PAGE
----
In one example, the sleeve 40 is a composite sleeve. The sleeve 40 is made of carbon fibers, copper fibers, and an epoxy resin. The carbon fibers and the copper fibers are intertwined to form a single piece composite sleeve 40, in this example. That is, the carbon fibers and the copper fiber are twisted relative to one another to form the composite sleeve 40. The epoxy resin is utilized to bond the carbon fibers and the copper fibers. The sleeve 40 dampens the electromagnetic flux generated by the rotor assembly 38, and structurally supports the rotor assembly 38. A person of ordinary skill in the art having the benefit of this disclosure would be able to select appropriate carbon fibers, copper fibers and epoxy resins for forming a composite sleeve capable of both damping electromagnetic flux and structurally supporting the rotor assembly 38.

The foregoing description shall be interpreted as illustrative and not in any limiting sense. A worker of ordinary skill in the art having the benefit of this disclosure would understand that certain modifications would come within the scope of the disclosure. For these reasons, the following claims should be studied to determine the true scope of the content of the disclosure.

Patent Citations
Cited PatentFiling datePublication dateApplicantTitle
US3679920 *Apr 1, 1971Jul 25, 1972Intern Research & Dev CoSuperconducting dynamo-electric machines
US4117360 *Apr 15, 1977Sep 26, 1978General Electric CompanySelf-supporting amortisseur cage for high-speed synchronous machine solid rotor
US4745313 *Jan 7, 1987May 17, 1988AlsthomStator having three-phase superconducting windings
US5168186 *Sep 10, 1991Dec 1, 1992Ibiden Co., Ltd.Spindle motor
US5323080May 7, 1993Jun 21, 1994Sundstrand CorporationOne-piece rotor shaft for two-pole rotor
US5489810Apr 20, 1994Feb 6, 1996Sundstrand CorporationSwitched reluctance starter/generator
US5523635Jun 1, 1995Jun 4, 1996Sundstrand CorporationSwitched reluctance starter/generator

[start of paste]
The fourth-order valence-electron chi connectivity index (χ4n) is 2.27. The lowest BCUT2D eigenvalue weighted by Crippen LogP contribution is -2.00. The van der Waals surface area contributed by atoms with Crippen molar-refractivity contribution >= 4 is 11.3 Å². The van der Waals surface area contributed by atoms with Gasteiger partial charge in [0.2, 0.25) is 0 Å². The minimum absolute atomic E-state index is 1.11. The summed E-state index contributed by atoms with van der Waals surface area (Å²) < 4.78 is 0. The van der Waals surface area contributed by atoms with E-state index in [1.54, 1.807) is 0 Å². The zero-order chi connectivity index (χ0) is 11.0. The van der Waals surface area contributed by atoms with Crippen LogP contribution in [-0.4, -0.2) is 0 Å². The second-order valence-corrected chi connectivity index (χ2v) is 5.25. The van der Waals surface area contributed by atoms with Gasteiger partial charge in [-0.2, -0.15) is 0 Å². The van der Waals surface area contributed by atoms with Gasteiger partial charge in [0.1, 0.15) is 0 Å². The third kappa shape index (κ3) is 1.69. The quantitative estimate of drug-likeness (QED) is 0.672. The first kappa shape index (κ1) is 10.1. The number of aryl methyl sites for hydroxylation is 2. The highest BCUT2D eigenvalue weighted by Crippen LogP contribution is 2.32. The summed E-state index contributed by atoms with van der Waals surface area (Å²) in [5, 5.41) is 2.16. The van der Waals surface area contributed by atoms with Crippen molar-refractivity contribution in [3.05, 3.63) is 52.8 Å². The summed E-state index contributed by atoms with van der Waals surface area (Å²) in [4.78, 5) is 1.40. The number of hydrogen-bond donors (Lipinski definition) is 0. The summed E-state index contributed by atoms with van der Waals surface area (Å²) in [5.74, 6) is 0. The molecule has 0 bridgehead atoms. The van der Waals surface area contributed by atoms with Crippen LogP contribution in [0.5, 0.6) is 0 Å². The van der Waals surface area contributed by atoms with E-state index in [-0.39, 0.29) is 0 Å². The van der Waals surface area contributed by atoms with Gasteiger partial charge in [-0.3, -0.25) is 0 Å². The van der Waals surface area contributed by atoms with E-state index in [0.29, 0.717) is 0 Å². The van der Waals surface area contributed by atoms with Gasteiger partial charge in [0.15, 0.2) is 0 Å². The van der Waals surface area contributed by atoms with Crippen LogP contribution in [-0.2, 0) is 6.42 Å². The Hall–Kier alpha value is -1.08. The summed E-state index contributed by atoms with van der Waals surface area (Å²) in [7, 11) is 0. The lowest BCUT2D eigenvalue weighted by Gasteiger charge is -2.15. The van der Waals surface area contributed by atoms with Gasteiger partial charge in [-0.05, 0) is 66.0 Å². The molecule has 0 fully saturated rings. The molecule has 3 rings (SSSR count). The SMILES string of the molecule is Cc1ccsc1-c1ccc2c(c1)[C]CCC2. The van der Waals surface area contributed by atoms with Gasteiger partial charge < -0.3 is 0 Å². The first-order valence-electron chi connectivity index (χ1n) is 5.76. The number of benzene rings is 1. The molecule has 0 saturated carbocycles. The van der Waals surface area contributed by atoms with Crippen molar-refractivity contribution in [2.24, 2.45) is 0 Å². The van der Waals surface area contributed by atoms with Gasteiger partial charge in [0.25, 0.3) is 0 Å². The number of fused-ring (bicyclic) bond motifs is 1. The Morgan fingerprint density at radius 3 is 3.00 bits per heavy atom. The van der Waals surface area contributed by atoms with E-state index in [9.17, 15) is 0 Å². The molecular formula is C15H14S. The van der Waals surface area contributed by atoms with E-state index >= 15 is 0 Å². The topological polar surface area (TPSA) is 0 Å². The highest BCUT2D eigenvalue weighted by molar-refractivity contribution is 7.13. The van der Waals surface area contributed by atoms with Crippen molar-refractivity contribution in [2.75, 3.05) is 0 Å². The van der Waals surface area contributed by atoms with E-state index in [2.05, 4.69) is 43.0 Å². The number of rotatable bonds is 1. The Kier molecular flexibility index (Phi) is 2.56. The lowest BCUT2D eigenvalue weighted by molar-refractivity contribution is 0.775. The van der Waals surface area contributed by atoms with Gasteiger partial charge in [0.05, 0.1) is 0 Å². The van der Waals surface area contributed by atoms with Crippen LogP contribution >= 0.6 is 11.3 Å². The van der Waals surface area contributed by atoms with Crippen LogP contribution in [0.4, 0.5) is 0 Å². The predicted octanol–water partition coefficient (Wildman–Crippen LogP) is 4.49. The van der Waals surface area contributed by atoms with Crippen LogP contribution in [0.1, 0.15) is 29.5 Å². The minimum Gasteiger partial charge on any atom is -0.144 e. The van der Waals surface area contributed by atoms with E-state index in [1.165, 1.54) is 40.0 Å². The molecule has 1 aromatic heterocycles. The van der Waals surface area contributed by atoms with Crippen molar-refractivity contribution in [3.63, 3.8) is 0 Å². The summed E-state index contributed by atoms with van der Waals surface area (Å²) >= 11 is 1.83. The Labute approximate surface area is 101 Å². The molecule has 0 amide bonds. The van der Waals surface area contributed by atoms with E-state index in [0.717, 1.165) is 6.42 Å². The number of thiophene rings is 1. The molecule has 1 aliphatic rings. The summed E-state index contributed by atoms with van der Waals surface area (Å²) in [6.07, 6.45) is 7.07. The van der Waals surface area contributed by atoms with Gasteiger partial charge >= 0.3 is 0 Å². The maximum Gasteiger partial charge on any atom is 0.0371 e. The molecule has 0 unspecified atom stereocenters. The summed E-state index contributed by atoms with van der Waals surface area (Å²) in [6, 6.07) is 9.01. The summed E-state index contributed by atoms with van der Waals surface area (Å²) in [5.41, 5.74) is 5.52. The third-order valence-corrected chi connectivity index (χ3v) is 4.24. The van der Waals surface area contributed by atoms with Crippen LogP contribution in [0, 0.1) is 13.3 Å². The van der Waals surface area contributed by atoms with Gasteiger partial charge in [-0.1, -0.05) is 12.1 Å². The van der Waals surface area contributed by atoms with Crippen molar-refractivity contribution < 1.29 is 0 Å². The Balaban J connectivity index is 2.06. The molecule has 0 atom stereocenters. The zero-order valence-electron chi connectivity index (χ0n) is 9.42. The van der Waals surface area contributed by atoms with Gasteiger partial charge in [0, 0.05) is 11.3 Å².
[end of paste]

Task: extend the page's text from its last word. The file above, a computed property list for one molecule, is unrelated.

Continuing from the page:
US5696413Oct 24, 1994Dec 9, 1997Aqua Magnetics, Inc.Reciprocating electric generator
US6011377Mar 1, 1994Jan 4, 2000Hamilton Sundstrand CorporationSwitched reluctance starter/generator system and method of controlling same
US6279966 *Jun 3, 1999Aug 28, 2001Usui Kokusai Sangyo Kaisha LtdConnector made of resin for connecting pipes of small diameter
US6784585 *Nov 18, 2002Aug 31, 2004General Electric CompanyHybrid salient pole machines
US6992403Mar 6, 2002Jan 31, 2006Pacific ScientificElectric power and start system
US7075204Aug 6, 2003Jul 11, 2006Honeywell International, Inc.Threaded inner sleeve for generator magnet
US7078845May 26, 2004Jul 18, 2006General Electric CompanyOptimized drive train for a turbine driven electrical machine
US7146707Feb 23, 2004Dec 12, 2006Honeywell International, Inc.Method of assembling a balanced high speed generator rotor
US7208854Mar 9, 2006Apr 24, 2007Hamilton Sundstrand CorporationRotor cooling system for synchronous machines with conductive sleeve
US7272514Jun 17, 2005Sep 18, 2007Hamilton Sundstrand CorporationProtection system for an electrical power generator
US7312419Sep 20, 2006Dec 25, 2007Illinois Tool Works Inc.Engine driven converter with feedback control
US7322103Jun 4, 2004Jan 29, 2008Deere & CompanyMethod of making a motor/generator cooling jacket
US20040222713 *May 7, 2004Nov 11, 2004Corac Group PlcRotary electric machine
US20050077797 *Jul 6, 2004Apr 14, 2005American Superconductor CorporationRotor assembly
US20060028935 *Aug 2, 2005Feb 9, 2006Matsushita Electric Industrial Co., Ltd.Optical pickup device, optical disk apparatus, and light-receiving unit
US20060091761 *Dec 6, 2005May 4, 2006Lafontaine Charles YCompact high power alternator
US20060131981 *Dec 20, 2004Jun 22, 2006General Electric CompanyElectrical machine with improved loss characteristics and method of making same
US20060226724 *Mar 27, 2006Oct 12, 2006Cullen John J ARotor for an electrical machine
Referenced by
Citing PatentFiling datePublication dateApplicantTitle
US8643244Jul 25, 2011Feb 4, 2014Hamilton Sundstrand CorporationStrength cast rotor for an induction motor
US8922154 *Jan 13, 2012Dec 30, 2014Hamilton Sundstrand CorporationBrushless starter-generator assembly and method to control magnetic flux excitation
US20130181653 *Jan 13, 2012Jul 18, 2013Hamilton Sundstrand CorporationBrushless starter-generator assembly and method to control magnetic flux excitation
Classifications
U.S. Classification310/261.1, 310/156.28, 310/267
International ClassificationH02K1/24, H02K23/22, H02K15/02
Cooperative ClassificationH02K1/24, Y10T29/49012, H02K11/048, H02K5/128, H02K3/20
European ClassificationH02K1/24, H02K5/128, H02K3/20, H02K11/04D1
Legal Events
DateCodeEventDescription
Feb 28, 2008ASAssignment
Owner name: HAMILTON SUNDSTRAND CORPORATION, CONNECTICUT
Free format text: ASSIGNMENT OF ASSIGNORS INTEREST;ASSIGNORS:LEGROS, CRAIG R.;VANEK, LAURENCE D.;REEL/FRAME:020575/0137
Effective date: 20080227
Apr 16, 2014FPAYFee payment
Year of fee payment: 4